how much does happiness cost

How Much Does Happiness Actually Cost?

Studying the relationship between money and happiness has occupied researchers in fields as diverse as psychology, economics and social sciences. looks at how much money you need to be happy.

The question of what happiness is – and how it ties in with money – has occupied mankind ever since the first monetary systems were established. Most Swiss will tell you that money does not make you happy – at least not money alone.

Still, the quest for higher income and greater wealth is the driving force in most of our lives. Why does money play such an important role in our lives if it does not make us happy?

Happiness – how is it defined?

Happiness is defined very differently by people of different cultural backgrounds. Each society has its own set of ideals which define happiness. In most European countries, the key ingredients for happiness are considered to be a good social life (romantic partner, family, friends), good health and a contented professional life. But aside from those general social norms, there are also numerous more subjective factors. The experiences that trigger feelings of happiness in different people are as varied as people themselves.

Most people consider happiness to be the ultimate good. In other words: happiness is the goal, while money is only a means of achieving that goal. This philosophy has been a part of money-based societies for thousands of years, being promoted by both ancient philosophers like Aristotle and by modern self-help gurus alike. In increasingly individualized societies, the quest for happiness has become stronger than ever.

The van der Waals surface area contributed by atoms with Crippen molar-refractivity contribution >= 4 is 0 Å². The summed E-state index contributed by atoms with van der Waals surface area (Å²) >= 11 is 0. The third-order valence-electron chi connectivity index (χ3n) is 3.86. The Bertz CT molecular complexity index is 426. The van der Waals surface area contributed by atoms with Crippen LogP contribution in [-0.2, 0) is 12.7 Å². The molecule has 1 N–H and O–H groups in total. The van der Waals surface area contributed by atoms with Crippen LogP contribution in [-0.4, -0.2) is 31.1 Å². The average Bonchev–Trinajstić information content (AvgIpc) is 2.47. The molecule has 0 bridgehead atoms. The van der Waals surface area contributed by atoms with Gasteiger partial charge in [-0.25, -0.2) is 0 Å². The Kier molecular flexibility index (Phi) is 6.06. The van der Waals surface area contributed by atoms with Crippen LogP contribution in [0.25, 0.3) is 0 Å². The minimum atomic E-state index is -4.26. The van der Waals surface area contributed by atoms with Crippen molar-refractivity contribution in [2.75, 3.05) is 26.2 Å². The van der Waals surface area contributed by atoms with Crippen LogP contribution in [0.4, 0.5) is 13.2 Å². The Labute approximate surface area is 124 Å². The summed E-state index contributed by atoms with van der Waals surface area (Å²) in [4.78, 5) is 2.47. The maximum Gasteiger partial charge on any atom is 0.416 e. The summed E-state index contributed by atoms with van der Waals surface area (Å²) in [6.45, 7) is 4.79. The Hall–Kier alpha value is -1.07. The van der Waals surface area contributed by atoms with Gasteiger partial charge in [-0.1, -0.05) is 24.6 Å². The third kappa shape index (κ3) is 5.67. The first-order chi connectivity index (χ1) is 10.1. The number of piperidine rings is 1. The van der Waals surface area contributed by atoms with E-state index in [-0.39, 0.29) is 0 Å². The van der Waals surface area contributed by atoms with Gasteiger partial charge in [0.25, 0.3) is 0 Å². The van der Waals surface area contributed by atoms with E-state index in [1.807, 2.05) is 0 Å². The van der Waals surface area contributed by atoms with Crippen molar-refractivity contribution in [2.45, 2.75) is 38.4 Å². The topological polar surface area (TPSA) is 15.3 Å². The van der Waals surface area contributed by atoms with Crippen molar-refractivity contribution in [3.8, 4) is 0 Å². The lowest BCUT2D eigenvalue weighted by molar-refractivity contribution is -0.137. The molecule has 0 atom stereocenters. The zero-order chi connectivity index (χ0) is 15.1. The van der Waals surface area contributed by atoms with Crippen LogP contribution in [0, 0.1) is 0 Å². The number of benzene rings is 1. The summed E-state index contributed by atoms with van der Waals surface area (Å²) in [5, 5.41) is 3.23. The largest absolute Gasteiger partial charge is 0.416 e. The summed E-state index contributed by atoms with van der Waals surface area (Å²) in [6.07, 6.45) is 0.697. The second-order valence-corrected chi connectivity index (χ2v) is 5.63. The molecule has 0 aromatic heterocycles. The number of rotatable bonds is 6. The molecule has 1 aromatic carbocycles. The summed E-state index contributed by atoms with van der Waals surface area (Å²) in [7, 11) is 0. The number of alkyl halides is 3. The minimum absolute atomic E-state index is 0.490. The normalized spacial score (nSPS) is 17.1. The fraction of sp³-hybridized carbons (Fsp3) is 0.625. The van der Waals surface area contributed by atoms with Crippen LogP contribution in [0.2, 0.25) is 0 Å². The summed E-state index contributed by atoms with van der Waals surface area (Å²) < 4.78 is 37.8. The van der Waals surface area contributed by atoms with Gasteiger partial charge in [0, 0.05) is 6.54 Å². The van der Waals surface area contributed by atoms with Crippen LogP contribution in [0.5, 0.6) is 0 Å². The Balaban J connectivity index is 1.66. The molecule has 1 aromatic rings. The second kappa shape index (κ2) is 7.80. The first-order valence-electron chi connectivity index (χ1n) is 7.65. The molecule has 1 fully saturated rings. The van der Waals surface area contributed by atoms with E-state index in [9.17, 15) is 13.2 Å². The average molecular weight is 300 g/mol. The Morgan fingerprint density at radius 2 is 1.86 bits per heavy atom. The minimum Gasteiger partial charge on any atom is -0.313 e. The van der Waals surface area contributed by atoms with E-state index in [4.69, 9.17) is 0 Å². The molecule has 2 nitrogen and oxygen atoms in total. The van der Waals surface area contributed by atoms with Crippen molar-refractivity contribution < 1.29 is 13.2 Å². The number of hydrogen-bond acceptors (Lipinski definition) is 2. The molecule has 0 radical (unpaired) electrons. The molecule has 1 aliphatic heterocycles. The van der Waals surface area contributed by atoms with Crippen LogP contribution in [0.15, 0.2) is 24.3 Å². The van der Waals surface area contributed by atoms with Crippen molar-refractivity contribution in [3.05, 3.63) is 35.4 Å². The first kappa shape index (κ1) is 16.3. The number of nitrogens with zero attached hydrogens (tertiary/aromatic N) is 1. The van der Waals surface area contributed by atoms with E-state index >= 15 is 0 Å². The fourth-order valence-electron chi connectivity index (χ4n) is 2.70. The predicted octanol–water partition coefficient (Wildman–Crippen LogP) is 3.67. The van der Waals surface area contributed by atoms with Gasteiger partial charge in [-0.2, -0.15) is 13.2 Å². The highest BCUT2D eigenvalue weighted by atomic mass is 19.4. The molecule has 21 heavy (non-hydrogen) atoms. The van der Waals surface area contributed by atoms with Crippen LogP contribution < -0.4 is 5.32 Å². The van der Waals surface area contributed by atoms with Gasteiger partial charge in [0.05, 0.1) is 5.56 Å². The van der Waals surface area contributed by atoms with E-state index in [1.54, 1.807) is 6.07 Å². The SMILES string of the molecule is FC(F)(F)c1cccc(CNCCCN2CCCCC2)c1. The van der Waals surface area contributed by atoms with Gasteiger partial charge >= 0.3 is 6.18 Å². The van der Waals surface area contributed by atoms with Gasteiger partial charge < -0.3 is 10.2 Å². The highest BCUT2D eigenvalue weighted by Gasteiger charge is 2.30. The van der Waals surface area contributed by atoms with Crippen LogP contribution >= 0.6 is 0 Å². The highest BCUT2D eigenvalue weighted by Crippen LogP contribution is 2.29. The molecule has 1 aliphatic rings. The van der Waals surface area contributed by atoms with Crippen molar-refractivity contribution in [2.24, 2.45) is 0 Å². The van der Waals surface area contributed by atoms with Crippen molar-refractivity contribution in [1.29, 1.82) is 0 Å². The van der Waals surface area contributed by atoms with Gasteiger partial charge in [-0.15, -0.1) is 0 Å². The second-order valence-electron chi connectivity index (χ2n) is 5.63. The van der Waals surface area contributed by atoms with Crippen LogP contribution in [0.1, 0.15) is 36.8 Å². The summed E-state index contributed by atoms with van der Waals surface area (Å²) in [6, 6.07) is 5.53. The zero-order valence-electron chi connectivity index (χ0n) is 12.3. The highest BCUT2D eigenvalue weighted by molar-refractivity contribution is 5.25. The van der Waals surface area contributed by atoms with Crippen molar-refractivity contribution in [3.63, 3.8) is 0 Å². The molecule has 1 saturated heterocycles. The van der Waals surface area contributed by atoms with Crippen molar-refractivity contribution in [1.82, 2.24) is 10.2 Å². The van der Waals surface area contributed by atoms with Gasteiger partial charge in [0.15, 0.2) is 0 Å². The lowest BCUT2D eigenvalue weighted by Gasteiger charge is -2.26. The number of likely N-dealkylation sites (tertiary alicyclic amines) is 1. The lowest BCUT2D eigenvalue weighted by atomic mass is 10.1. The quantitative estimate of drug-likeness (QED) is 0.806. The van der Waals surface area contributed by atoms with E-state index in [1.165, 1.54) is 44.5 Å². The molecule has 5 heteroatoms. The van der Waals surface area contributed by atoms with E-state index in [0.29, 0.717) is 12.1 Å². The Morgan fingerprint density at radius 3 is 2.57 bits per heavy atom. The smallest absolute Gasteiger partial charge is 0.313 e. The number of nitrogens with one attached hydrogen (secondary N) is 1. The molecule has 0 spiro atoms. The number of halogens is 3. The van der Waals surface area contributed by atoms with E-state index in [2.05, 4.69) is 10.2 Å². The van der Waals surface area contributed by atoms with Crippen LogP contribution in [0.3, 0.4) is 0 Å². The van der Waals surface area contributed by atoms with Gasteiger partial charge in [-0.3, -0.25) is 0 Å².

Many of the pieces of the happy-life puzzle are barely influenced by increases in wealth. Rich people are not automatically happy people just because they possess a lot of money. Loneliness and chronic illness, for example, cannot necessarily be solved by large injections of cash.

Money does make for contentment

Although money may not make you happier in itself, numerous studies show that a better financial situation does have a direct impact on happiness. That is to say, people who earn more generally describe themselves as being happier than people who earn much less than them.